Treating Psoriatic Arthritis

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How Telehealth Can Help People With Psoriatic Arthritis

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As many as 30%of people who have psoriasis go on to develop the inflammatory arthritis known as psoriatic arthritis. Whether you were recently diagnosed with psoriatic arthritis or you’ve been coping with it for many years, it’s imperative that you stay on top of your condition because psoriatic arthritis is a progressive disease. If left untreated, or not treated effectively, the inflammation will continue to damage your joints, causing even more pain and swelling. Fortunately, even if you can’t make it to your doctor’s office, telehealth gives you more options for staying in touch with your rheumatologist and keeping your psoriatic arthritis under control.

You won’t have to miss those important check-ins with your doctor.

As a progressive disease, psoriatic arthritis requires careful monitoring and ongoing treatment. That typically means regular in-person visits to your doctor. In fact, depending on the severity of your psoriasis and your psoriatic arthritis, you may see both your dermatologist and your rheumatologist quite often.

A telehealth visit allows patients to benefit from their doctor’s care via phone call, text message, or most commonly, video chat, and your telehealth appointment will feel pretty similar to visiting your doctor in person. You can discuss your current treatment and how effectively it’s keeping your symptoms in check, and go over any changes in symptoms you may have noticed. In fact, it’s important to let your doctor know if you are experiencing any new symptoms, or if additional joints are feeling stiff, sore, and swollen, as new symptoms might warrant a change in treatment.

Plus, your doctor can continue to monitor you for any other health conditions that people with psoriatic arthritis are predisposed to developing. Psoriatic arthritis is linked with several other chronic diseases, including heart disease, diabetes, osteoporosis, and fatty liver disease. Treating your psoriatic arthritis can lower your risk of developing some of these comorbidities, which is another reason why it’s so important to find the right treatment by working with your doctor.

During a telehealth appointment, your doctor can also check in with you about your mental health. Depression and anxiety are also common comorbidities of psoriatic arthritis, but they can be treated and managed, too.

Telehealth can help people with limited mobility.

Put your car keys back in your pocket. Telehealth lets you stay home without missing out on the chance to consult your rheumatologist. Unless they deem it necessary to come into the office for bloodwork or tests, you can consult with your doctor through your computer, tablet, or smartphone without having to leave the comfort of your own home.

That’s key for many people with psoriatic arthritis because they experience pain and swelling in their joints that’s severe enough to limit their mobility. They find it hard, even painful, to move around. Plus, fatigue, a very common symptom that affects people with psoriatic arthritis, compounds the situation. Staying home and taking advantage of a telehealth visit can allow you to stay home and rest.

It can also save money for people who have to travel more than a few miles across town to visit their rheumatologist. Some patients in rural areas may have to travel to another city or region to see a specialist. Depending on where they live, they might even have to pay for a hotel room or other overnight lodging. Telehealth can effectively close that gap and eliminate that cost.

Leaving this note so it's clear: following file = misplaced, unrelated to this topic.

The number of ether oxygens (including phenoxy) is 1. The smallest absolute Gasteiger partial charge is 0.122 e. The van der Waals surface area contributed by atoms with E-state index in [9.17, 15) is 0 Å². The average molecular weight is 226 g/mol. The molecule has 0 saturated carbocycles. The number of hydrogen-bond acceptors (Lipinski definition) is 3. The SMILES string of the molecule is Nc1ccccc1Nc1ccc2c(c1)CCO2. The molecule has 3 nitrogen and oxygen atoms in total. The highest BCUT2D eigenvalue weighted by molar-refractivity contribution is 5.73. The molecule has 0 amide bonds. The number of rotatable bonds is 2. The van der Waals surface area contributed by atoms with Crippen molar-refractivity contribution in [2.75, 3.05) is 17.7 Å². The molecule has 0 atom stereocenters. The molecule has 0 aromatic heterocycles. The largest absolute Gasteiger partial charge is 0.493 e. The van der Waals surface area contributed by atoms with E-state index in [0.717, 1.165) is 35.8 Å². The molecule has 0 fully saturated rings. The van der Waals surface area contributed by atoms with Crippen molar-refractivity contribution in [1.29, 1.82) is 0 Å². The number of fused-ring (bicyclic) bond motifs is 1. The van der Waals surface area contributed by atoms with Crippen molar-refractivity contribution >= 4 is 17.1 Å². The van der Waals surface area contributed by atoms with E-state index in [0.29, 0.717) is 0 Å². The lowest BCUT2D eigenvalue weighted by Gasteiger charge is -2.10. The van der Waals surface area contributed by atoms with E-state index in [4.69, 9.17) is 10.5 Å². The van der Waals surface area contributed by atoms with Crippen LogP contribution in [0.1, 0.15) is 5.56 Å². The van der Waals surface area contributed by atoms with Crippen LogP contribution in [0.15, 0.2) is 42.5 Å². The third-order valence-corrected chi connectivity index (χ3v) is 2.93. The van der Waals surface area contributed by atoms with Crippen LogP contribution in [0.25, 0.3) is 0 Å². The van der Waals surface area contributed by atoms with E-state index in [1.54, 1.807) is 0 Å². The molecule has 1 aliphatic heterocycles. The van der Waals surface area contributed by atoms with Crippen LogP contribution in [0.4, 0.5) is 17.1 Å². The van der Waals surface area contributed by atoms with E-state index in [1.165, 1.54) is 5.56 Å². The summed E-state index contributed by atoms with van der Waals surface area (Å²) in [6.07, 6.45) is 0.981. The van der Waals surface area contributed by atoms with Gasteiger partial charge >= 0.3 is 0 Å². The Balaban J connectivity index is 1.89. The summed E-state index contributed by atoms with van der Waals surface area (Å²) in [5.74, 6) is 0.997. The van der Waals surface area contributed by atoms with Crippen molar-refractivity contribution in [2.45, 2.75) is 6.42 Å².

You can reduce your risk of exposure to contagious diseases.

Sometimes it’s not a bad thing to be a little germaphobic, especially  if you’re taking certain medications to treat your psoriatic arthritis.

People with psoriatic arthritis take a whole range of medications to address their joint pain and swelling and to slow the progression of the disease. Some take biologic drugs, which work by targeting a specific part of your immune system. However, if you’re taking an immunosuppressive medication like a biologic, your doctor will caution you about your potential risk of exposure to viruses and other infectious agents. These medications are great for addressing your psoriatic arthritis, but they can make you more vulnerable to infections.

A telehealth rheumatology appointment doesn’t require you to leave home and potentially encounter those germs in the waiting room, the elevator, or the public restroom.

There are limits to telehealth for psoriatic arthritis.

There are, however, some limitations to telehealth. Some medical centers participate in telehealth programs that use teleconferencing technology to connect you to a doctor in another location but require you to visit the actual center, where a nurse or other healthcare professional acts as a facilitator. These programs are mostly used to provide access to care issues in areas where rheumatologists are in short supply.

Also, if you’re just connecting with your rheumatologist via an app or teleconferencing software from your own home, you won’t be interacting with anyone who can run tests or perform physical exams in person. Your doctor can’t draw blood, run certain tests, or examine your joints in quite the same way, either. But there are definitely advantages to using telehealth for routine visits. TYou can save the in-person appointments for the times when they’re absolutely necessary

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Medical Reviewer: William C. Lloyd III, MD, FACS
Last Review Date: 2020 May 20
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Poll
Where Are You Most Affected by Psoriatic Arthritis?
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Hands and feet
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